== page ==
P.S. For some excellent pictures of Taroko Gorge, take a look at Carrie Kellenberger's blog, which has some of Ava Apollo's latest renderings of her journeys in Taiwan. The picture of Sun Moon Lake is nothing to speak off - it kind of sucks, actually, but the photos of Hualien's Taroko Gorge are amazing. The photos I took are pretty good, but they are not quite as good as Apollo's (I think she is using her own photos for the post, anyway, if I'm not mistake). It's hard to get good photos of that area, because one doesn't often have time to explore much if you're on a bus tour. If you want to have time, your really must bring your own car, and avoid going at times when there are too many people, and when the soon is either too bright, or no bright enough.
You will notice the garbage (a beer bottle and a bag near the stone frog). While this is unfortunate and typical (people here throw their garbage everywhere, which is strange, because Hsinchu garbage pickup happens six days a week - and three days a week for recycling) this was the only garbage I saw. People seem to keep it pretty clean when they go up here, and most people don't come up here anyway. Maybe that's a good thing. It gives me a chance to engage with something a little more unique.
On a side note, it is dumb to attribute slovenly attitudes towards garbage as exclusively Taiwanese. However, I don't think I've ever repeatedly seen a whole garbage can's worth, or five garbage can's worth of garbage, along with furniture dumped in the middle of a forest or mountain in the most beautiful area of the land. No attempt to conceal, bury it, or anything. In Montreal, garbage and recycling days are only once or twice a week. Garbage piles up inside the house (or in the yard, as the case may be) sometimes, but it's no biggy. Why would people dump stuff in the middle of a forest? A real mystery to me! Part of the problem (it isn't all of the problem, only a portion) is that Taiwanese hide their garbage cans, and put them in the most inconvenient places, or even make a point of eschewing garbage cans altogether. Some people claim that too many people will put garbage from far off places and it will overflow, etc. This is nonsense, and it is a cultural reality which really should be done away with. Patrick Cowsill had a strange encounter with this kind of situation in his recent post. Even Hong Kongers and Singaporeans go crazy when encountering this bizarre modus operandi in Taiwan!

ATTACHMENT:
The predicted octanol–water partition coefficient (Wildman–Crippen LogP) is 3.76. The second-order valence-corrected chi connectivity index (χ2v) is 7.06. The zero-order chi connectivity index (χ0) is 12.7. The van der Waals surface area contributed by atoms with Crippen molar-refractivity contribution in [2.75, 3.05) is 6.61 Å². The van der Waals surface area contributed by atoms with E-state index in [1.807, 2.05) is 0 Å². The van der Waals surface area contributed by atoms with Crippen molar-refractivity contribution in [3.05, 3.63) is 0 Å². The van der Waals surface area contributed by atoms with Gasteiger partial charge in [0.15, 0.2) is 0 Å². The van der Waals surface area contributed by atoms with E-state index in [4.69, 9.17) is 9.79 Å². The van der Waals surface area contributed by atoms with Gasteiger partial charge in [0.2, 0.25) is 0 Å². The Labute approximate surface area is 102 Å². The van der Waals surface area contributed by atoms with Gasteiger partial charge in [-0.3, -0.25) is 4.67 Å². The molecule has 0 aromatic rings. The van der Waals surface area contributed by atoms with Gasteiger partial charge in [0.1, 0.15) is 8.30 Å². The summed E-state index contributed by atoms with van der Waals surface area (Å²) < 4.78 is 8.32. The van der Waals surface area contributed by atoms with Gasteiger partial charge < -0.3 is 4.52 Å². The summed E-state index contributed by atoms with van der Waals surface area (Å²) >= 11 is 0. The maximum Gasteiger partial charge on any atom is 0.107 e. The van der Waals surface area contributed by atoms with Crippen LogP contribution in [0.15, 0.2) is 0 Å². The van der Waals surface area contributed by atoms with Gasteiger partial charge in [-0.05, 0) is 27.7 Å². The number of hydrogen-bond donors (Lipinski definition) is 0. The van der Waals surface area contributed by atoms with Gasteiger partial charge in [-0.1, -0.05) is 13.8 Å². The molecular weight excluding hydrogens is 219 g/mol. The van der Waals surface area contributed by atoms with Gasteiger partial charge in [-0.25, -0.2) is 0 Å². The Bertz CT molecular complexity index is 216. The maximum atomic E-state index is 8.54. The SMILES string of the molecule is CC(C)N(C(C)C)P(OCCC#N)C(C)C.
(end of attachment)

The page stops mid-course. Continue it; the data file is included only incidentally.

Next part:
I recommend you check out Andrew Kerslake's blog about his cycling journeys throughout Taiwan. I don't agree with most of his politics (regarding U.S. international politics, etc.), but he largely leaves politics out of his blog. Most recently he posted an account of his ride through Southern Taichung County.
If your politics are about the same as mine (libertarian), then I recommend you check out Mike Fagan's blog, (which usually has me either enraged by it, or enjoying it, either alternately, or simultaneously).
Another blog I recommend, which is completely unrelated to Taiwan, is about Montreal, politics, Montreal life, public transit, and Montreal culture. Very intelligently written.